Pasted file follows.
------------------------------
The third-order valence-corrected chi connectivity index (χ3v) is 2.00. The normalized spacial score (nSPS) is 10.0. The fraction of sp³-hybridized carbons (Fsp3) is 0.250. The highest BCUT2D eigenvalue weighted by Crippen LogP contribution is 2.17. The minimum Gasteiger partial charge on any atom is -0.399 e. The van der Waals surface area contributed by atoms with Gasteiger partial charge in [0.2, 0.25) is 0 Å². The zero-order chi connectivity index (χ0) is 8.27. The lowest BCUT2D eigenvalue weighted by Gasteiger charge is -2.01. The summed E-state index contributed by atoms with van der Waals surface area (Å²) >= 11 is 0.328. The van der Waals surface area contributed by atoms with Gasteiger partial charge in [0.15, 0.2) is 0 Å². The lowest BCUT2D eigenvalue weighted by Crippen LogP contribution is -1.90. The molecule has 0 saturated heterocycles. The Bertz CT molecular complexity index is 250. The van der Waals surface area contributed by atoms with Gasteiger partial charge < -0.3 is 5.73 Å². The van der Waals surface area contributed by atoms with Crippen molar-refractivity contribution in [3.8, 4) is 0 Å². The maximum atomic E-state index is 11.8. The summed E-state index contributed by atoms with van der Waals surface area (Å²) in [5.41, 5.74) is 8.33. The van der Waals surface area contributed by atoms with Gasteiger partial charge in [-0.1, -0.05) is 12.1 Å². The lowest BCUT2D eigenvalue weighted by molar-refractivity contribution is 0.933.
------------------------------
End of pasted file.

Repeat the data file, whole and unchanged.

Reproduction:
The third-order valence-corrected chi connectivity index (χ3v) is 2.00. The normalized spacial score (nSPS) is 10.0. The fraction of sp³-hybridized carbons (Fsp3) is 0.250. The highest BCUT2D eigenvalue weighted by Crippen LogP contribution is 2.17. The minimum Gasteiger partial charge on any atom is -0.399 e. The van der Waals surface area contributed by atoms with Gasteiger partial charge in [0.2, 0.25) is 0 Å². The zero-order chi connectivity index (χ0) is 8.27. The lowest BCUT2D eigenvalue weighted by Gasteiger charge is -2.01. The summed E-state index contributed by atoms with van der Waals surface area (Å²) >= 11 is 0.328. The van der Waals surface area contributed by atoms with Gasteiger partial charge in [0.15, 0.2) is 0 Å². The lowest BCUT2D eigenvalue weighted by Crippen LogP contribution is -1.90. The molecule has 0 saturated heterocycles. The Bertz CT molecular complexity index is 250. The van der Waals surface area contributed by atoms with Gasteiger partial charge < -0.3 is 5.73 Å². The van der Waals surface area contributed by atoms with Crippen molar-refractivity contribution in [3.8, 4) is 0 Å². The maximum atomic E-state index is 11.8. The summed E-state index contributed by atoms with van der Waals surface area (Å²) in [5.41, 5.74) is 8.33. The van der Waals surface area contributed by atoms with Gasteiger partial charge in [-0.1, -0.05) is 12.1 Å². The lowest BCUT2D eigenvalue weighted by molar-refractivity contribution is 0.933.